Curbing Prosecutorial Misconduct in Capital Cases: Imposing Prohibitions on Improper Penalty Trial Arguments

By White, Welsh | American Criminal Law Review, Summer 2002 | Go to article overview
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Curbing Prosecutorial Misconduct in Capital Cases: Imposing Prohibitions on Improper Penalty Trial Arguments


White, Welsh, American Criminal Law Review


 
  I. INTRODUCTION                                                 1147 
 II. WHY PER SE RULES ARE APPROPRIATE                             1157 
     A. Ensuring Reliability in Capital Sentencing                1158 
     B. Deterring Clearly Improper Penalty Arguments              1163 
III. CRITERIA FOR ESTABLISHING PER SE PROHIBITIONS ON 
     PROSECUTORS' PENALTY TRIAL ARGUMENTS                         1168 
 IV. EXAMPLES OF APPROPRIATE PER SE PROHIBITIONS                  1171 
     A. Argument that Misleads the Jury as to the Circumstances 
        under Which the Defendant Will be Released from Prison    1172 
     B. Argument that Relies Upon a Religious Text in Support of 
        Imposing the Death Penalty                                1177 
     C. Argument Referring to the Prosecutor's Discretionary 
        Decision to Seek the Death Penalty                        1179 
     D. Argument that the Death Penalty Should be Imposed to 
        Protect Society Rather than for Reasons Related to the 
        Facts of the Case                                         1181 
  V. CONCLUSION                                                   1184 

"You know, it's not always wrong to kill. It's maybe always difficult to kill; but if you kill in self-defense, that's not wrong. If you kill in a just war, that is not wrong. It's right. If somebody is going to kill your child and you have a chance to kill them to prevent it, would you do it? Of course. Kill Daryl Shurn." (2)

I. INTRODUCTION

In the face of mounting concerns about the operation of our system of capital punishment, (3) courts are likely to play a more active part in monitoring specific aspects of capital trials. Since 1972, when Furman v. Georgia (4) abolished the then-existing system of capital punishment, the Court has imposed significant constitutional restrictions on our system of capital punishment, thus requiring courts to monitor various aspects of capital sentencing. (5) Starting in the mid-eighties, however, both the Supreme Court and many lower courts have been reluctant to impede the imposition and carrying out of death penalties. (6) As a result, over the past five years, there have been more executions per year than at any time during the past four decades. (7) Recent concerns relating to both specific executions (8) and the overall application of the death penalty seem likely to alter courts' perception of their role in regulating our system of capital punishment.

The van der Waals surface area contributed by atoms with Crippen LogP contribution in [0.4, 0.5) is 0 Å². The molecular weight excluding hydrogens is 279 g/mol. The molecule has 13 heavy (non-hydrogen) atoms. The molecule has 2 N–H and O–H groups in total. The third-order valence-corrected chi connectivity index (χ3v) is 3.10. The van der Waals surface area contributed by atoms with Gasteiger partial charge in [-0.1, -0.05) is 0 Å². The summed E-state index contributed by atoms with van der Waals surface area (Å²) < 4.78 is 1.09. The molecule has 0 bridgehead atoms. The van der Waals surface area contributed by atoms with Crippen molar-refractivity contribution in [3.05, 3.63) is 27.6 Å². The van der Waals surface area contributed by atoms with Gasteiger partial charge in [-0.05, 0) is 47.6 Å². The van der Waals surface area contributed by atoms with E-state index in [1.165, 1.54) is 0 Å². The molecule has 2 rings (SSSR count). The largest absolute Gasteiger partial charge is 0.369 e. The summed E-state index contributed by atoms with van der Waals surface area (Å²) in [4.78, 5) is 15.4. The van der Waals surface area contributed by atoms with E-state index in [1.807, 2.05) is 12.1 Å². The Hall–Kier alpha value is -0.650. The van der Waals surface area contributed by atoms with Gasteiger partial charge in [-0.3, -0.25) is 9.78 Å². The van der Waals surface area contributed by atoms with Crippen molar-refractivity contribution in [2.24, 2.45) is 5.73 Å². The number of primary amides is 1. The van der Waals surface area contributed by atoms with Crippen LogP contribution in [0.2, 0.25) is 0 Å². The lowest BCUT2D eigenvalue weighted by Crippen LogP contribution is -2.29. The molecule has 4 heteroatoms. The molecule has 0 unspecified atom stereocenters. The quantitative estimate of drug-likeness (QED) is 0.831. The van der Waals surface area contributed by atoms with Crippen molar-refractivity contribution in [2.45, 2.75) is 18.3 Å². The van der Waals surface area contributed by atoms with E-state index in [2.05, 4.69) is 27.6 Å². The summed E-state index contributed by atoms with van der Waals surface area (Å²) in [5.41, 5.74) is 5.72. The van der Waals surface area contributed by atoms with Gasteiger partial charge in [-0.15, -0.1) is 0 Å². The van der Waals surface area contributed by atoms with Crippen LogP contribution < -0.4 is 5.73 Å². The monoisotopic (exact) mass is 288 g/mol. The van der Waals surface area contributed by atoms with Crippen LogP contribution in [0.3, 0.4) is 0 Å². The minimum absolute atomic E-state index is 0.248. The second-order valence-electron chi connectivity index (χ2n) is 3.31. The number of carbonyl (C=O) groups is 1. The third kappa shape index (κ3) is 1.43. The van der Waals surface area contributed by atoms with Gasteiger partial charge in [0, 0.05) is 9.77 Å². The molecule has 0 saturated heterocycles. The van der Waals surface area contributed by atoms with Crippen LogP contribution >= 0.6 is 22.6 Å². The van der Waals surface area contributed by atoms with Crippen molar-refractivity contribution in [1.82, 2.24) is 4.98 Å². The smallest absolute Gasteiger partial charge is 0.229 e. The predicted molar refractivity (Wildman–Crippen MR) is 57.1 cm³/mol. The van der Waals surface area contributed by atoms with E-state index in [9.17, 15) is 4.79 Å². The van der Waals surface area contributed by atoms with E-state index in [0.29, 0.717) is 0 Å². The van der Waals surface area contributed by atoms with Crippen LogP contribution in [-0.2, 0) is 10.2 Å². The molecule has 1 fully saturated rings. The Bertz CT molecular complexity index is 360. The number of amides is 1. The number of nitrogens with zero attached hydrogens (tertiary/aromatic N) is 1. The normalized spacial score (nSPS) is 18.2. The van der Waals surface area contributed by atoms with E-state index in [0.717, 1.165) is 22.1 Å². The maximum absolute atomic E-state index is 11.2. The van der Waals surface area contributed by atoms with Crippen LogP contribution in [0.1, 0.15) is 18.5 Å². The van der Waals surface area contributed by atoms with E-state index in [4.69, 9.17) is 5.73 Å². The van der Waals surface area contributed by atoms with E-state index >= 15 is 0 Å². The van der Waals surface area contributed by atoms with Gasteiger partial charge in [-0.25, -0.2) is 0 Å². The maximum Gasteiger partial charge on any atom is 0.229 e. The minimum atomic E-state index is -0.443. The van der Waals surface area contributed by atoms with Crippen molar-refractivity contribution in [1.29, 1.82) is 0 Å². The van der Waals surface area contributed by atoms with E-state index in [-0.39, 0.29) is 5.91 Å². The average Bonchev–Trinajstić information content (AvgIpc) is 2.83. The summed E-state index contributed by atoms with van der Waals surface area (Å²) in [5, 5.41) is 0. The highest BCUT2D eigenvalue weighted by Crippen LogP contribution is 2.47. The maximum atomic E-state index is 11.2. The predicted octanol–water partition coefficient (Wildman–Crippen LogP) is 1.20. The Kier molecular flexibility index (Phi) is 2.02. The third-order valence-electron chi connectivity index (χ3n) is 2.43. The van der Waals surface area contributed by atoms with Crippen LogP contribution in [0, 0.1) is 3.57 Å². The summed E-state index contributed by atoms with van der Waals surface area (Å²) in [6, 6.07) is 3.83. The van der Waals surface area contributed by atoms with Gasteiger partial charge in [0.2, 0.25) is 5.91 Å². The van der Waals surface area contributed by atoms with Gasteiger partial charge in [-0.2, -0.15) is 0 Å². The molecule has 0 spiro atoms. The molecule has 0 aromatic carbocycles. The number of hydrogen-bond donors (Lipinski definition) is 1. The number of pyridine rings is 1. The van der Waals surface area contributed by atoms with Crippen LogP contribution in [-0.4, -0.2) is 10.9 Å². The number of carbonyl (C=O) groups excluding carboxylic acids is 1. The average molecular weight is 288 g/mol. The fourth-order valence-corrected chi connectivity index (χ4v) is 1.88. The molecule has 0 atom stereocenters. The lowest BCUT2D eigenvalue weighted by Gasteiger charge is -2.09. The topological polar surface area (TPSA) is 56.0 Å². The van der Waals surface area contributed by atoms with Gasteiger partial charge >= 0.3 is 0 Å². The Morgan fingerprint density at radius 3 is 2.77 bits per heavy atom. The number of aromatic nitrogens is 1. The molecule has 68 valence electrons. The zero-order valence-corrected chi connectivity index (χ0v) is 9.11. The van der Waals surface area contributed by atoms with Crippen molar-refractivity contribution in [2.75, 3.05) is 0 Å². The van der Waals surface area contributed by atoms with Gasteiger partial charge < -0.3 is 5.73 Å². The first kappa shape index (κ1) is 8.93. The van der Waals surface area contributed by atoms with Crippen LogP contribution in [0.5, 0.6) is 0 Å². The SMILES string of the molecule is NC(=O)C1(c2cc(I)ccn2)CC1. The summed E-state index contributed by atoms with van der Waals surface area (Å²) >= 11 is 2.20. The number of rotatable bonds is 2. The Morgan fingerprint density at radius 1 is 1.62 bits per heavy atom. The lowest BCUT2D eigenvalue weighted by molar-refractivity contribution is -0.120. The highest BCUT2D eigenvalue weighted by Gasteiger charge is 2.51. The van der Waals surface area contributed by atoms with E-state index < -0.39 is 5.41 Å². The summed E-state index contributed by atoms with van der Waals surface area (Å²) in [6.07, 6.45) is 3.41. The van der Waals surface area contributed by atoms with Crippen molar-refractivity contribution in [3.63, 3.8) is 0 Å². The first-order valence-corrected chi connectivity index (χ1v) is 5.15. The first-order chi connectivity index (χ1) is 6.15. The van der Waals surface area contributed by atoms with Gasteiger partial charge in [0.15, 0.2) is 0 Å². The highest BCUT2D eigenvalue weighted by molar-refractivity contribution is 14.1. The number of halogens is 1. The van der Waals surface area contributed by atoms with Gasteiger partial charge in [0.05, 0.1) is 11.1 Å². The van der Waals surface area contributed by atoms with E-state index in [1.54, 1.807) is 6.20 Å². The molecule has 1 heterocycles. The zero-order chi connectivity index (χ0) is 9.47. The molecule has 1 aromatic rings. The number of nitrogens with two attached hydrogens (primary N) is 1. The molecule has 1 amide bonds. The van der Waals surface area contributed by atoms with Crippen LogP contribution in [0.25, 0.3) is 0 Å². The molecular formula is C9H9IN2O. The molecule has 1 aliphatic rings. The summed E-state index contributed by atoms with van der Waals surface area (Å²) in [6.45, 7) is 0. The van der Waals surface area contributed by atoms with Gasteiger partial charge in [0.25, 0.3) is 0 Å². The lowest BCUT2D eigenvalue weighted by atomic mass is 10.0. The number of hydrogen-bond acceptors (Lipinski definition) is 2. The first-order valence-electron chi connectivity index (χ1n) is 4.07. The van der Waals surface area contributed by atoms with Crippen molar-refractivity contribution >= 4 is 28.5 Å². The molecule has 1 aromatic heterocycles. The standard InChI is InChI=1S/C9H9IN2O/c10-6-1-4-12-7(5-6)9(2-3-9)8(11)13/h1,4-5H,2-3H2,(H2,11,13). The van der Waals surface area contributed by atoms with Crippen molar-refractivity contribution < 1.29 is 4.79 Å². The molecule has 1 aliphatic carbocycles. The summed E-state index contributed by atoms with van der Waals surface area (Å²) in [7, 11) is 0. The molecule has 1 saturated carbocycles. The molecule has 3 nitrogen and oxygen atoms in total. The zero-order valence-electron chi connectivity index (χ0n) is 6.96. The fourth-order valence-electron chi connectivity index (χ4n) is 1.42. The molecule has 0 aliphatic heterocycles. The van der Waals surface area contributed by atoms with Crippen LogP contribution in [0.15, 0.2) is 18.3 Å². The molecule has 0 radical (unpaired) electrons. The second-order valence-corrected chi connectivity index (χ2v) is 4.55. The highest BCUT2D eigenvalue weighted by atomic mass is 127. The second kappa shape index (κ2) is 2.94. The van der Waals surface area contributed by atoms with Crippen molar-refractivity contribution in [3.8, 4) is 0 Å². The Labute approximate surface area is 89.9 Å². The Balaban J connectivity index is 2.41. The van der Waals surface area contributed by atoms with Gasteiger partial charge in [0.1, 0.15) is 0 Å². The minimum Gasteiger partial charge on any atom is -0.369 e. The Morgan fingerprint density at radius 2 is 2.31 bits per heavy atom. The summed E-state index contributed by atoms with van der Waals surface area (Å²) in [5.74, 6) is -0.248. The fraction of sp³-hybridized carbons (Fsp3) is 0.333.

If courts do decide to become more involved in monitoring our system of capital punishment, they may be inclined to begin by devoting closer attention to particular issues that arise in capital trials rather than addressing broad questions relating to the fairness of the system. (9) Since critics have identified prosecutorial misconduct as one of the significant causes of unfairness in capital sentencing, (10) scrutinizing prosecutors' arguments in capital cases, particularly their closing arguments during the penalty phase of capital trials, is an appropriate area of inquiry.

Most lawyers believe that their closing arguments play a critical part in shaping juries' decisions. The prosecutor's closing argument at the penalty trial of a capital case may be especially significant because of the context in which it occurs. In most death penalty trials, the prosecutor's argument occurs after the defendant has been convicted of a capital crime and both sides have been given an opportunity to present additional evidence relating to whether the defendant should be sentenced to death or given a lesser punishment. (11) The prosecutor is generally allowed to make the first closing argument and, if the defendant's counsel elects to make a closing argument, to make the final argument in rebuttal. (12) Thus, in most cases, the prosecutor's final closing argument will be the last words that the sentencing jury hears from either attorney.

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